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Oneida's Pathway To Ecstasy

Brooklyn's Oneida have been making dangerous psyche noise since 1997, marrying the trance-inducing power of repetition with the head-banging frenzy of speed and distortion. The trio's Secret Wars, out on Jagjaguwar, ups the ante, with fuzz-covered nervous breakdowns sitting side-by-side with skewed raga and blue-flavored guitar rock. It's an album where anarchy dukes it out with order, both pounding furiously at each other until it becomes clear that neither will win and that, in fact, they may be the same thing. When asked if the band's signature repetitive groove was a way of reining in the chaos that lurks under most Oneida songs, keyboardist Fat Bobby said, "I don't see the repetition as necessarily disciplining that chaos, or limiting the tension. For us, repetition is a pathway to ecstasy, the same way that techno or funk or high life achieves that kind of nonmeditative, physical trance-state."

Oneida are currently a trio made up of Fat Bobby, bassist Hanoi Jane and drummer Kid Millions. (None of the band members use their real names.) Secret Wars, the band's sixth full-length, is the first to be recorded without guitarist and founding member Papa Crazee, who left Oneida to form the country-ish Oakley Hall after 2002's Each One Teach One. Fat Bobby said after Crazee's departure the band spent considerable time trying to recast itself. "We would just get together and play, improvise, make a bunch of noise, and see what it sounded like," he explained. "Gradually, months of this stuff kind of taught us new ways to play and to listen to ourselves," he explained during a recent phone interview, adding, "You know, there are certain advantages to being a trio, and certain problems, and you have to learn how to get into the new empty corners without getting trapped in them. I think one of the effects was that we exploit space [sonically speaking here, not astronomically] in ways that were less possible with four noisemakers."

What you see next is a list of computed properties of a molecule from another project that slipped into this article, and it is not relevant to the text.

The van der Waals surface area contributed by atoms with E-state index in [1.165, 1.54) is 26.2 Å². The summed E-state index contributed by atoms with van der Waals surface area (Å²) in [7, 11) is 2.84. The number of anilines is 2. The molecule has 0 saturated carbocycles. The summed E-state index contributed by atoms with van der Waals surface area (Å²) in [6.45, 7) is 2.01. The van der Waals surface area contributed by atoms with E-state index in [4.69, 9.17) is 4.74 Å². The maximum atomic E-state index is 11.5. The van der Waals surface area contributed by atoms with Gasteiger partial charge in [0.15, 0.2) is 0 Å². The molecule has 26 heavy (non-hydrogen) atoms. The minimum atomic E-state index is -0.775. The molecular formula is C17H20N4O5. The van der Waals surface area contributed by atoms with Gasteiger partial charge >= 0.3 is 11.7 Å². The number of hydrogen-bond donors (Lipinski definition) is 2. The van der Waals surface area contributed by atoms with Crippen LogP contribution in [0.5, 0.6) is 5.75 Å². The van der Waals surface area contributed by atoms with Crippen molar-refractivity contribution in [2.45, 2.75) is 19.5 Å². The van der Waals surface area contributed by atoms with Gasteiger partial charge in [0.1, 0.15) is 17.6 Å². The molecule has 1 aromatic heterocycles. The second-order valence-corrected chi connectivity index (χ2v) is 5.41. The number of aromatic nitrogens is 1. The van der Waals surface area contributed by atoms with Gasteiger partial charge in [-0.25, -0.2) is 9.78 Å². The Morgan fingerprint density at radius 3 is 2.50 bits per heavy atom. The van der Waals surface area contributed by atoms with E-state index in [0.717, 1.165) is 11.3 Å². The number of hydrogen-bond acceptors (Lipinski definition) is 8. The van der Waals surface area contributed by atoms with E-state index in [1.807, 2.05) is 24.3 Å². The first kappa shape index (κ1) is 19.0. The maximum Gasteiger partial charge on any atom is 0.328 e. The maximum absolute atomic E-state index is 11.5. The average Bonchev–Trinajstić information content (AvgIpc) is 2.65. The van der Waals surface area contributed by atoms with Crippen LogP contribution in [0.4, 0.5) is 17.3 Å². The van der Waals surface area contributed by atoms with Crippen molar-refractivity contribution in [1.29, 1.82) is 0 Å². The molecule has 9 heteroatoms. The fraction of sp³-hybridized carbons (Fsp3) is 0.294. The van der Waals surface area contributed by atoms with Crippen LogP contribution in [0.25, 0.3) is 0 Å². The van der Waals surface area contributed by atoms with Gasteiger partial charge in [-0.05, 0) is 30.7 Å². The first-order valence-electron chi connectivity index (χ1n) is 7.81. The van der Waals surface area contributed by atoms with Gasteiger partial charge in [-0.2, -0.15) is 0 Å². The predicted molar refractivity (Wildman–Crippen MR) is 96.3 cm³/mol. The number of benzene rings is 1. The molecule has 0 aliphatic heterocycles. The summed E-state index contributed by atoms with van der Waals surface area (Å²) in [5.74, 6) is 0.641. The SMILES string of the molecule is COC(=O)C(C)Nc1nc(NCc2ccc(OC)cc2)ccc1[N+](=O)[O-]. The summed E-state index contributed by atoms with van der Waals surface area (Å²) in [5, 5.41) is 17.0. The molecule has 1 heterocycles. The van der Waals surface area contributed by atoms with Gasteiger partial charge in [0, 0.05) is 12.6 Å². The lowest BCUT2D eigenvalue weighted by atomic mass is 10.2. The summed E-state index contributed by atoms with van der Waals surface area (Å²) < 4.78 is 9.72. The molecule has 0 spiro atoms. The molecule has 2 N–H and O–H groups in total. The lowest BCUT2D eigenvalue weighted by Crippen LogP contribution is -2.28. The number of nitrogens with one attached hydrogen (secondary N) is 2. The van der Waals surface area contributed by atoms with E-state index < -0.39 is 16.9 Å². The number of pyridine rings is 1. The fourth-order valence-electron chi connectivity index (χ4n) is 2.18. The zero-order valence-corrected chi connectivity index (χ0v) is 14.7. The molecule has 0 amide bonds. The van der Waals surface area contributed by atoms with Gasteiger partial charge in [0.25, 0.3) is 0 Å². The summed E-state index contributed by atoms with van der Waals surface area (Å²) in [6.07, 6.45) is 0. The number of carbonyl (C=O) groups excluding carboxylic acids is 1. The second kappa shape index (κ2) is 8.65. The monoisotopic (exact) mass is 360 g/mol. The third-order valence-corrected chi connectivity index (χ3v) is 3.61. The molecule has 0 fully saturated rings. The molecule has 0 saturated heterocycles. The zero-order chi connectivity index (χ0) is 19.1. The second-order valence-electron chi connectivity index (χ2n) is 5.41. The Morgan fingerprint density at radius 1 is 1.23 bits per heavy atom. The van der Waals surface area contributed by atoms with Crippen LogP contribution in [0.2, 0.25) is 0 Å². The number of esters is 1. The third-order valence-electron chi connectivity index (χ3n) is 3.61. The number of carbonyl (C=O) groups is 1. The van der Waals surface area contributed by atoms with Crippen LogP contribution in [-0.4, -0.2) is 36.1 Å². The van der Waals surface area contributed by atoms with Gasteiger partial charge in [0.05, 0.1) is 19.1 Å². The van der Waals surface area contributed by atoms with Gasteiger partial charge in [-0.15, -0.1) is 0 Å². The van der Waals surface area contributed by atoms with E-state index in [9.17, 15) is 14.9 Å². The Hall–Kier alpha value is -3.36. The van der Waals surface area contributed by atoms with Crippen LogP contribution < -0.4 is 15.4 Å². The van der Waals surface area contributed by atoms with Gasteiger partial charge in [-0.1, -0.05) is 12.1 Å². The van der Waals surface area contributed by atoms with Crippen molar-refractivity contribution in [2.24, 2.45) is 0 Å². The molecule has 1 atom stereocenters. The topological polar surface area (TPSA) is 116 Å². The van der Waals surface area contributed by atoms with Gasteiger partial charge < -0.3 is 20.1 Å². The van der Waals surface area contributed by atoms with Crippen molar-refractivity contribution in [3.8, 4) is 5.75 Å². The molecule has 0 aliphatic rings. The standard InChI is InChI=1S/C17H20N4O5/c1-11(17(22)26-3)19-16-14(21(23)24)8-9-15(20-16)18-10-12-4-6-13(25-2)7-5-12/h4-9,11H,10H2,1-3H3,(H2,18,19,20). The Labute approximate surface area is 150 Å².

Secret Wars was recorded in two stages, with the first five tracks laid down during a single weekend at Brooklyn's Rare Book Room with Nicolas Verhes (who has recorded recent albums by Black Dice, Ted Leo, Fischerspooner and others). These tracks were originally intended to be released by themselves as an EP, but the process took on a life of its own. "We ended up with a recording that inspired other ideas in us, so we decided to pursue those thoughts and turn it into a full album," Fat Bobby explained. "We spent some time in our own studio fucking around and writing, and the rest of the album just fell together much more instinctively and off-the-cuff."

The resulting album is quite diverse, with hammering two-minute punk songs ("Capt. Bo Dignifies the Allegations With a Response"), gorgeously guitar-driven psyche ("Wild Horses"), a weird and off-kilter Indian-influenced acoustic piece ("Last Act Every Time"), and a slow and dreamy quarter-hour excursion ("Changes in the City") that is the opposite in every way but length of last year's "Sheets of Easter."

The album has an experimental, improvisational feel — and that has to do with the approach the trio takes to making music. Although individual songs are well mapped out, Fat Bobby explained, there is always room for accident and chance. "One of us will go somewhere else in a song, even by accident, and the whole foundation will shift in some way, and then we find ourselves somewhere different," he said. "You have to give chance a role in the creative process, and follow where it leads. Allowing outside things to subvert your intentions is difficult at first, because you feel helpless, but when you learn to react to chance and chaos, you can learn shit you never even knew existed."

That goes for audiences, too, at Oneida's intense live shows, where the manic collective consciousness of the band extends right off the stage. "Some of the greatest moments of my life have been at shows where we're just hammering the same fucking thing over and over, and really doing it right, totally together, completely oblivious to the flow of time and whatever, and people are throwing themselves around in a complete frenzy, not moshing or anything so self-conscious, but just dancing like they can't help it and can't control themselves — completely surrendering to something that we don't even have secular words for."

Oneida formed in 1997 in Brooklyn around core members Kid Millions and Papa Crazee, releasing their first album, A Place Called El Shaddai's, that fall on Turnbuckle Records. Hanoi Jane and Bobby Matador (Fat Bobby) joined in the same year, and have appeared on all subsequent Oneida records including Enemy Hogs (1999), Come On Everybody, Let's Rock (2000), Anthem of the Moon (2001), Each One Teach One (2002) and last year's split with Liars, Atheists Reconsider. The band leaves in mid-February for a 21-date European tour, with stops in Italy, Switzerland, Germany, Belgium, France and the UK. — Jennifer Kelly [Tuesday, February 17, 2004]

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